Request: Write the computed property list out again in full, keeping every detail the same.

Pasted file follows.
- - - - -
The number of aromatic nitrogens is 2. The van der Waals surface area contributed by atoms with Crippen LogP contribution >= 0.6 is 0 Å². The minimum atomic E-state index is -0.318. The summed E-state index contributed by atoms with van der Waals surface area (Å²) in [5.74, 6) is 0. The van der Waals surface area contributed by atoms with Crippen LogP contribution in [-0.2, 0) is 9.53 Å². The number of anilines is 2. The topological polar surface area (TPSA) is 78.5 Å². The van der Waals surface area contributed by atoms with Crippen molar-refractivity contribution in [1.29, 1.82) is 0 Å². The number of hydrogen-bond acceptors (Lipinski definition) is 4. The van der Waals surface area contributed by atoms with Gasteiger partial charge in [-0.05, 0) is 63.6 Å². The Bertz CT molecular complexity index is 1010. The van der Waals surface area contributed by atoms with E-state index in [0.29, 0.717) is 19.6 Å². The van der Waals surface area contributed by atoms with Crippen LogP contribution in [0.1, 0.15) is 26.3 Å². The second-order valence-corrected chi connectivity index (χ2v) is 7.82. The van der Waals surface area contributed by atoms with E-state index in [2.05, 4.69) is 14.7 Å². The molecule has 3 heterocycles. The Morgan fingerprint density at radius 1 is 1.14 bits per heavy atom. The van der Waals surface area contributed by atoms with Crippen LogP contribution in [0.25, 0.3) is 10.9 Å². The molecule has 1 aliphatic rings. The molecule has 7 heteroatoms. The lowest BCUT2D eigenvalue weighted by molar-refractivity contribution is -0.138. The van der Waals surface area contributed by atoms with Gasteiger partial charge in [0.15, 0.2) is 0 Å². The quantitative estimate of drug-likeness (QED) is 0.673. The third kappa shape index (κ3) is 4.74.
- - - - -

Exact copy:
The number of aromatic nitrogens is 2. The van der Waals surface area contributed by atoms with Crippen LogP contribution >= 0.6 is 0 Å². The minimum atomic E-state index is -0.318. The summed E-state index contributed by atoms with van der Waals surface area (Å²) in [5.74, 6) is 0. The van der Waals surface area contributed by atoms with Crippen LogP contribution in [-0.2, 0) is 9.53 Å². The number of anilines is 2. The topological polar surface area (TPSA) is 78.5 Å². The van der Waals surface area contributed by atoms with Crippen molar-refractivity contribution in [1.29, 1.82) is 0 Å². The number of hydrogen-bond acceptors (Lipinski definition) is 4. The van der Waals surface area contributed by atoms with Gasteiger partial charge in [-0.05, 0) is 63.6 Å². The Bertz CT molecular complexity index is 1010. The van der Waals surface area contributed by atoms with E-state index in [0.29, 0.717) is 19.6 Å². The van der Waals surface area contributed by atoms with Crippen LogP contribution in [0.1, 0.15) is 26.3 Å². The second-order valence-corrected chi connectivity index (χ2v) is 7.82. The van der Waals surface area contributed by atoms with E-state index in [2.05, 4.69) is 14.7 Å². The molecule has 3 heterocycles. The Morgan fingerprint density at radius 1 is 1.14 bits per heavy atom. The van der Waals surface area contributed by atoms with Crippen LogP contribution in [0.25, 0.3) is 10.9 Å². The molecule has 1 aliphatic rings. The molecule has 7 heteroatoms. The lowest BCUT2D eigenvalue weighted by molar-refractivity contribution is -0.138. The van der Waals surface area contributed by atoms with Gasteiger partial charge in [0.15, 0.2) is 0 Å². The quantitative estimate of drug-likeness (QED) is 0.673. The third kappa shape index (κ3) is 4.74.